We’re spending time here on the Internet–slow, but doable. We’ll probably leave day after tomorrow for Mali-ville, Guineau and then to Kedougou, Senegal. Mali-ville (really Mali, Senegal, but commonly called Mali-ville to differentiate it from the country, Mali) has no electricity, so Internet is unlikely. So we’ll be out of touch for about ten days. Phone may still receive SMS.
We’re enjoying the hot showers, good bed. Not enjoying the noise and motos. Hotel has only pizzas for dinner; we miss the local food of Doucki. Otherwise the hotel is great; has a nice patio and very good manager.
Some footnotes to Louisa’s Doucki posting: Price was a whooping $16 per day per person–food, lodging, and English speaking guide. As a reference the “better” hotels are relatively expensive here– about $25 per day including breakfast for two with dinner about $6; although cheaper in local restaurants. The video Louisa alluded to should be posted on YouTube in a few months. Hassan Bah speaks excellent English which made the stay much easier too. Temperature was about 90F during the day and low 70s at night. Humidity moderate.
The scenery was great–cliffs, waterfalls, slot canyons, villages, fields, jungle. Detail is low here: http://maps.google.com/maps?f=q&hl=fr&geocode=&time=&date=&ttype=&q=10.997733,+-12.599667&ie=UTF8&ll=10.997732,-12.599688&spn=0.124359,0.160675&t=h&z=13&om=1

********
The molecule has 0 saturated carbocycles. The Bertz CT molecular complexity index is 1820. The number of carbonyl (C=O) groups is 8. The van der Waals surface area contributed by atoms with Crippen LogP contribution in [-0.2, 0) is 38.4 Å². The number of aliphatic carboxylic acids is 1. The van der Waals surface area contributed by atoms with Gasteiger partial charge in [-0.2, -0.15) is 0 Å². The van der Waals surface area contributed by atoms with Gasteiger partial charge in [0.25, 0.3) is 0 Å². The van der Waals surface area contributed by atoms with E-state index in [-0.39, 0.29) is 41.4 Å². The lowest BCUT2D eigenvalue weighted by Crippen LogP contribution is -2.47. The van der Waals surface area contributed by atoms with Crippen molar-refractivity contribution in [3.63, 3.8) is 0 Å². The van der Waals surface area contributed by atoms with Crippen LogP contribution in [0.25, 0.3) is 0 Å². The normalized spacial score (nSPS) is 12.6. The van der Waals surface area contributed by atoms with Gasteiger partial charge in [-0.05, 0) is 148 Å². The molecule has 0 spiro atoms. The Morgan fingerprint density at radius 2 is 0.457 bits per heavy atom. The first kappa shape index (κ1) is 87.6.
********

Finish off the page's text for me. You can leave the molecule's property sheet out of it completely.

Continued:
We noticed the all too usual women and children only working in the fields around Doucki. Then we realized that there weren’t many men between 15 and 50 in the village and surroundings. We found that they were all away in other countries working–Freetown and Dakar (many of the Peul lived in Sierra Leone when driven out by Sekou Toure starting in 1976). We asked about the new houses being built–financed with remittances. The local region just can’t support the people. Bah said the key needs were water (meaning foot pump wells, instead of hand drawn), education, and health. He had one of the few solar panels to provide light for his house and charge the cell phones. Cell phones seem to be the first major purchase.
Labe has working age men; but many hanging out it seems, but there must be some work. We were surprised to see how much building is going on in Labe, several multi-story buildings downtown. And seemingly many more motos–many private and as taxis.
One unusual observation at the “upmarket” restaurant last night. Two separate couples came in and only the men ate. One women had a few bites of her companions meal. Both women looked well fed and dressed by local standards.
Phone note: Sotelgui has the best rural coverage, but costs a bit more. Probably not more than $10 for a SIM card and some minutes. Areeba was $6.
In our hotel the visitors are either USAID or NGOs. USAID held a multi-country forestry meeting here this week and we met a couple of the US personnel.
In Dalaba we met four tourists from Montana, one solo Alaskan, and a Brit. But tourists are few are far between. Sad because the scenery is great, the people nice; although the amenities can be basic. Yesterday we looked up immigration here because we weren’t sure we could get our passports stamped when we left which can cause problems when we arrive in Senegal. Expected some hassle. None, friendly, helpful. Passports stamped. No bribes–not even hinted at.